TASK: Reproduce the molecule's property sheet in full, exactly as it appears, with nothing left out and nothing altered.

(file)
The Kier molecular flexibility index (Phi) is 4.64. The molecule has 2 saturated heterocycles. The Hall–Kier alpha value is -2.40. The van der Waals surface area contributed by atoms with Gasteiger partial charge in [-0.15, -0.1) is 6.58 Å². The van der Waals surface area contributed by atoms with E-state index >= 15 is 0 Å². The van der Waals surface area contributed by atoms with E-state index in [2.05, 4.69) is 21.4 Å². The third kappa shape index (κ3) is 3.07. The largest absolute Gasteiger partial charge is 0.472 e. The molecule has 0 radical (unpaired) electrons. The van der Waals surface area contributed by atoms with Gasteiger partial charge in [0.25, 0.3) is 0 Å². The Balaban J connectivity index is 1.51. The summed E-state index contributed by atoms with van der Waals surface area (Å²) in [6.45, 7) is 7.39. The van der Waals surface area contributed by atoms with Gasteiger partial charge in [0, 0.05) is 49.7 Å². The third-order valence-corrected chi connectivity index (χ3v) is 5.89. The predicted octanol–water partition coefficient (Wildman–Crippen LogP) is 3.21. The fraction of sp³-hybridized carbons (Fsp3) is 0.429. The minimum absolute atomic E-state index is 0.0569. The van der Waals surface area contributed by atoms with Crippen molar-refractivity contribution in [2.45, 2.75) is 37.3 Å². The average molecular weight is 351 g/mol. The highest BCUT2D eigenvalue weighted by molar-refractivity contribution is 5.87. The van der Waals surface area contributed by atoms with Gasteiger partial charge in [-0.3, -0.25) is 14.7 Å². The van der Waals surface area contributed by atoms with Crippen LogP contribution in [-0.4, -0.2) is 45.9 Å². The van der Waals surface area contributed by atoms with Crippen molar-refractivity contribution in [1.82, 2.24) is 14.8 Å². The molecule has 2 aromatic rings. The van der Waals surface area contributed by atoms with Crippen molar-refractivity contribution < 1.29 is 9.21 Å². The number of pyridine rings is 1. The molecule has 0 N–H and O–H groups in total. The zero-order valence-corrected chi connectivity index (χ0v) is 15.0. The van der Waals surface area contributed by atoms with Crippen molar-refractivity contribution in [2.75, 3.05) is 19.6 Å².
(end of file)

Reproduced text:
The Kier molecular flexibility index (Phi) is 4.64. The molecule has 2 saturated heterocycles. The Hall–Kier alpha value is -2.40. The van der Waals surface area contributed by atoms with Gasteiger partial charge in [-0.15, -0.1) is 6.58 Å². The van der Waals surface area contributed by atoms with E-state index >= 15 is 0 Å². The van der Waals surface area contributed by atoms with E-state index in [2.05, 4.69) is 21.4 Å². The third kappa shape index (κ3) is 3.07. The largest absolute Gasteiger partial charge is 0.472 e. The molecule has 0 radical (unpaired) electrons. The van der Waals surface area contributed by atoms with Gasteiger partial charge in [0.25, 0.3) is 0 Å². The Balaban J connectivity index is 1.51. The summed E-state index contributed by atoms with van der Waals surface area (Å²) in [6.45, 7) is 7.39. The van der Waals surface area contributed by atoms with Gasteiger partial charge in [0, 0.05) is 49.7 Å². The third-order valence-corrected chi connectivity index (χ3v) is 5.89. The predicted octanol–water partition coefficient (Wildman–Crippen LogP) is 3.21. The fraction of sp³-hybridized carbons (Fsp3) is 0.429. The minimum absolute atomic E-state index is 0.0569. The van der Waals surface area contributed by atoms with Crippen molar-refractivity contribution in [2.45, 2.75) is 37.3 Å². The average molecular weight is 351 g/mol. The highest BCUT2D eigenvalue weighted by molar-refractivity contribution is 5.87. The van der Waals surface area contributed by atoms with Gasteiger partial charge in [-0.3, -0.25) is 14.7 Å². The van der Waals surface area contributed by atoms with Crippen LogP contribution in [-0.4, -0.2) is 45.9 Å². The van der Waals surface area contributed by atoms with Crippen molar-refractivity contribution in [1.82, 2.24) is 14.8 Å². The molecule has 2 aromatic rings. The van der Waals surface area contributed by atoms with Crippen molar-refractivity contribution < 1.29 is 9.21 Å². The number of pyridine rings is 1. The molecule has 0 N–H and O–H groups in total. The zero-order valence-corrected chi connectivity index (χ0v) is 15.0. The van der Waals surface area contributed by atoms with Crippen molar-refractivity contribution in [2.75, 3.05) is 19.6 Å².